George Bernard condemned poverty as a crime, Swami Vivekananda said “Him I call a mahatma, a noble soul, whose heart bleeds for the poor”. In this part of India , we had politicians who “saw divinity in the smiling face of the poor” even if while in power, they did not do much to lift from poverty except offer populist freebies.
The problem of poverty is considered as the biggest challenge to development planning in India. High poverty levels are synonymous with poor quality of life, deprivation, malnutrition, illiteracy and low human resource development. Poverty can be defined as a social phenomenon in which a section of the society is unable to fulfill even its basic necessities of life.
There has been a sharp decline in poverty over the last five years with the percentage of population Below Poverty Line (BPL) declining to 26.1% in 1999-2000 from 35.97% in 1993-94. According to the latest estimates of the Planning Commission, while the percentage of rural BPL population has dropped to 27.09% from 37.27%, in urban India, it fell to 23.62% from 32.36% during the five year period. In absolute term too, the BPL population has dropped by over 19% to 26.03 crore in 1999-2000, from 32.04 crore in 1993-94.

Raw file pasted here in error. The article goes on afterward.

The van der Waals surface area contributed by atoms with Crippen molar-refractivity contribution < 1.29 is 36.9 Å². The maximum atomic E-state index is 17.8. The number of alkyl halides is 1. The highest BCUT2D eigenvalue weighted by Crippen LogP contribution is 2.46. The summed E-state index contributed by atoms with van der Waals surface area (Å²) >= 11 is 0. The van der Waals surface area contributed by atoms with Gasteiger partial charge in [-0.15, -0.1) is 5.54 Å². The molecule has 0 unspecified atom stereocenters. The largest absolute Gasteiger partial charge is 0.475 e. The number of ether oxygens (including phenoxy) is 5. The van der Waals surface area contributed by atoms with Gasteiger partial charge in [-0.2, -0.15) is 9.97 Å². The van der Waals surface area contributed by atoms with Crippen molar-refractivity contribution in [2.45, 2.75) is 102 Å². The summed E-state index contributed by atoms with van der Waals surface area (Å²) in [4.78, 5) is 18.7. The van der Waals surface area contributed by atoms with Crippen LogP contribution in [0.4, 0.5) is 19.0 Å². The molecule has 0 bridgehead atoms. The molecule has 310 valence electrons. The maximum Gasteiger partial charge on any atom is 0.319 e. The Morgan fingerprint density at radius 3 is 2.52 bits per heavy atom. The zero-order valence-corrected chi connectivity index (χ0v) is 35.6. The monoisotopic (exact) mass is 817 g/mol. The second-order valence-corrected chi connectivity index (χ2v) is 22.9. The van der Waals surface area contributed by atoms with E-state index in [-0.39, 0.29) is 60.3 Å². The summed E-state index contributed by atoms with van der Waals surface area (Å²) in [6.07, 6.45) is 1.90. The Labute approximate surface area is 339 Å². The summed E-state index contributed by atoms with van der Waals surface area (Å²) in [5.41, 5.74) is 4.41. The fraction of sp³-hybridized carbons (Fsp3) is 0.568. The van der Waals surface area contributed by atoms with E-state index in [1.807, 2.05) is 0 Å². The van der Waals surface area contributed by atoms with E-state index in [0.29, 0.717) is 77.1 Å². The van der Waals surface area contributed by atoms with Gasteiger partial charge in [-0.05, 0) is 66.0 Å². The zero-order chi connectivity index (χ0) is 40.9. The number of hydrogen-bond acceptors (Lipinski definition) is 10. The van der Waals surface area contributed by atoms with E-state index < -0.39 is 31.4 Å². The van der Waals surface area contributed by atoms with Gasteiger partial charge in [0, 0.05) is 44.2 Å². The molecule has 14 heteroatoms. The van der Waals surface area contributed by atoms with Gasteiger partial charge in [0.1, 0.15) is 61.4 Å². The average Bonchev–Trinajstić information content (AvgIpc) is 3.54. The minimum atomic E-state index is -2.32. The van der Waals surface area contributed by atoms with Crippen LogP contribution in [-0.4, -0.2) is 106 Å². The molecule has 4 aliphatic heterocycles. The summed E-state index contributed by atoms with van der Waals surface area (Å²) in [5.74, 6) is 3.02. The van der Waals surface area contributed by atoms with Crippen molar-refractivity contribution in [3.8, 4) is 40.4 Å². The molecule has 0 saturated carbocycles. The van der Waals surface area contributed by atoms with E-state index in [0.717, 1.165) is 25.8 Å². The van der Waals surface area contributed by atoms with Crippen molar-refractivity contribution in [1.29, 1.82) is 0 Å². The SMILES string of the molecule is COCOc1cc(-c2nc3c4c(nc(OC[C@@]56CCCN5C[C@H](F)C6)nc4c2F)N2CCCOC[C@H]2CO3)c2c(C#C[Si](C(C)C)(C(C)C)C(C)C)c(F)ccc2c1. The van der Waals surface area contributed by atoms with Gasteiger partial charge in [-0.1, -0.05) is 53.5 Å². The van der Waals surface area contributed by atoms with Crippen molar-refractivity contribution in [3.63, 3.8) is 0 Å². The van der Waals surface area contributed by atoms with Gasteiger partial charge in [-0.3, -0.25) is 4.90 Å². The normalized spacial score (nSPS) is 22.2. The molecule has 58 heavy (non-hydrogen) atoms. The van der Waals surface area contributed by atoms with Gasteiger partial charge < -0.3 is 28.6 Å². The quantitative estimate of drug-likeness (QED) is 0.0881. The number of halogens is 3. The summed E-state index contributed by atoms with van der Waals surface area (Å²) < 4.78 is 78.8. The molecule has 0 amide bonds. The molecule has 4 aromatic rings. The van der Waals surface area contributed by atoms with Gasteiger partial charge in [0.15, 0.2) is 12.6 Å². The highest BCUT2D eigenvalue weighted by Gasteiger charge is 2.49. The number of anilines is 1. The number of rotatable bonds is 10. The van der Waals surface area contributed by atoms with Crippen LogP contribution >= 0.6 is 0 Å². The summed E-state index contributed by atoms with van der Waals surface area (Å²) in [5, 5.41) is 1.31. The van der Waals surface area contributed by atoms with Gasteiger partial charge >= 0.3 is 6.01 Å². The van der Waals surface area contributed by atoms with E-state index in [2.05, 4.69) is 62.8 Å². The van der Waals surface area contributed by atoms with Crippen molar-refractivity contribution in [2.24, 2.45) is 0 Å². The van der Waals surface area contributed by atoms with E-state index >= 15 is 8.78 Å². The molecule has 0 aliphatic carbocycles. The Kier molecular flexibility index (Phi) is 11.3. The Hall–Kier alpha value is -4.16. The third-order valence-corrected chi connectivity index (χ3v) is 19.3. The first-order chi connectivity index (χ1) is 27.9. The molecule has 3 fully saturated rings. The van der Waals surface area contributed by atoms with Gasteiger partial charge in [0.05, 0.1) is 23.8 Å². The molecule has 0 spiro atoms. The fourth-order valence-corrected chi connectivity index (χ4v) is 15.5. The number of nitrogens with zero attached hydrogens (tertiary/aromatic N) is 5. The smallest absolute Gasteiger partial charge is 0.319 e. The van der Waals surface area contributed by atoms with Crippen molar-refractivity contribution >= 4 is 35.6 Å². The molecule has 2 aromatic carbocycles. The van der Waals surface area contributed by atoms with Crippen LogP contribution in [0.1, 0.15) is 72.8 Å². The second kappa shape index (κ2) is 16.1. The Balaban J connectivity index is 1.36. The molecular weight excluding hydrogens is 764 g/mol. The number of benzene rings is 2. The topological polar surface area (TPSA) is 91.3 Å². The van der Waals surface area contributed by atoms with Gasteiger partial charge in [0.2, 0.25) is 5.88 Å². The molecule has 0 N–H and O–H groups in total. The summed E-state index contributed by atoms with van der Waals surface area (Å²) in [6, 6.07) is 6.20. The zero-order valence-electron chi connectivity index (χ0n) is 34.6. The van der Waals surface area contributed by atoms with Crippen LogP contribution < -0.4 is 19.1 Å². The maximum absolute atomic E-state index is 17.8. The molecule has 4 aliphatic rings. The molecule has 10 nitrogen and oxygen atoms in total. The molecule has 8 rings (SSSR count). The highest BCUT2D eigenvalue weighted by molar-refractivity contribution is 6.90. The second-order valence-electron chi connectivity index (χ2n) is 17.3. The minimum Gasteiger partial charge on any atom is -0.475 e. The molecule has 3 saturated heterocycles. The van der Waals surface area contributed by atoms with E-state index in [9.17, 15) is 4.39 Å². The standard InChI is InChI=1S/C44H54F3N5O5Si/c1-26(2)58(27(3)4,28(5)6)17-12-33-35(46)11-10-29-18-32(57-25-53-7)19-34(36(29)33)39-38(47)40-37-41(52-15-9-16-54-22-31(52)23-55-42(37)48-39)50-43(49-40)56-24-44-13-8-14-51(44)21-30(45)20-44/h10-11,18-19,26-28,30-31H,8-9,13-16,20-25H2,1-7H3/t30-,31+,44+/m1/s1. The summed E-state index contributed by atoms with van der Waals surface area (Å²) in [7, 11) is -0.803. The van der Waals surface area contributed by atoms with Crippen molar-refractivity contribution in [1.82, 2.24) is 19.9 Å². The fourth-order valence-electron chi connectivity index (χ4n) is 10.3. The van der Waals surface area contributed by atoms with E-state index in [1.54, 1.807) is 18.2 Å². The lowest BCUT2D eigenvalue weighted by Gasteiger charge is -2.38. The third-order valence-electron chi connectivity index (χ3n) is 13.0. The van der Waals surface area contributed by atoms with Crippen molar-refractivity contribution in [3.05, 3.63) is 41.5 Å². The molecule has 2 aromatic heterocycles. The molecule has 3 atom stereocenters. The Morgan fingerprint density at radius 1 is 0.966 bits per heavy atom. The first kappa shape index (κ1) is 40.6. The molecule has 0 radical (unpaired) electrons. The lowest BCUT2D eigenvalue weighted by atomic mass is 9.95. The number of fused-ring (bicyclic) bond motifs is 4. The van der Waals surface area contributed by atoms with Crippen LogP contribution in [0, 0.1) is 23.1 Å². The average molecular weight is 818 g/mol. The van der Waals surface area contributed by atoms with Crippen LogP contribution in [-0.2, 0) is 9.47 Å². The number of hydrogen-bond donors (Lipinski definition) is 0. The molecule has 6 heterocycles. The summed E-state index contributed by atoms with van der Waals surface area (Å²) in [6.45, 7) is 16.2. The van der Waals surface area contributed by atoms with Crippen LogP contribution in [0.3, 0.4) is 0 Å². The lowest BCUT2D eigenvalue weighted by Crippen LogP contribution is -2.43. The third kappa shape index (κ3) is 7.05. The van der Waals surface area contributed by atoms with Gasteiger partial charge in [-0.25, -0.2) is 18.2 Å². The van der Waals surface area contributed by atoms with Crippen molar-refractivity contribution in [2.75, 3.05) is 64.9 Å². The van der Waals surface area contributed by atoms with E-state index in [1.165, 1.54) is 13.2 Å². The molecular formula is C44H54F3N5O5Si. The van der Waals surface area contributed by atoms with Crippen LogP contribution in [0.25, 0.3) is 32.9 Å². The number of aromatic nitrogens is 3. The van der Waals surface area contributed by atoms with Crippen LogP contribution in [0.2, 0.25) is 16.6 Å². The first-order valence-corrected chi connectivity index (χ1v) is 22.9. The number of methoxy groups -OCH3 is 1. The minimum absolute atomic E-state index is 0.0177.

The rural poor stands at 19.32 crore while the urban poor stands at 6.71 crore. At the state level, although the percentage of BPL population in Orissa has declined to 47.15% from 48.56%. It has overtaken Bihar to reach the top slot with the highest incidence of poverty. The other big states with highest incidence of poverty were Madhya Pradesh at 37.43% (as against 43.52%), Assam 40.86% (36.09), UP 31.15% (40.85), and West Bengal 27.02% (35.66)
However, the Planning Commission has cautioned that the poverty ratios over the two time period (1993-94 and 1999-2000) are not strictly comparable. The survey methodology has undergone changes over the two survey in 1993-94 and 1999-2000.
Before feeling too good about the drop in BPL, it would be as well to remember...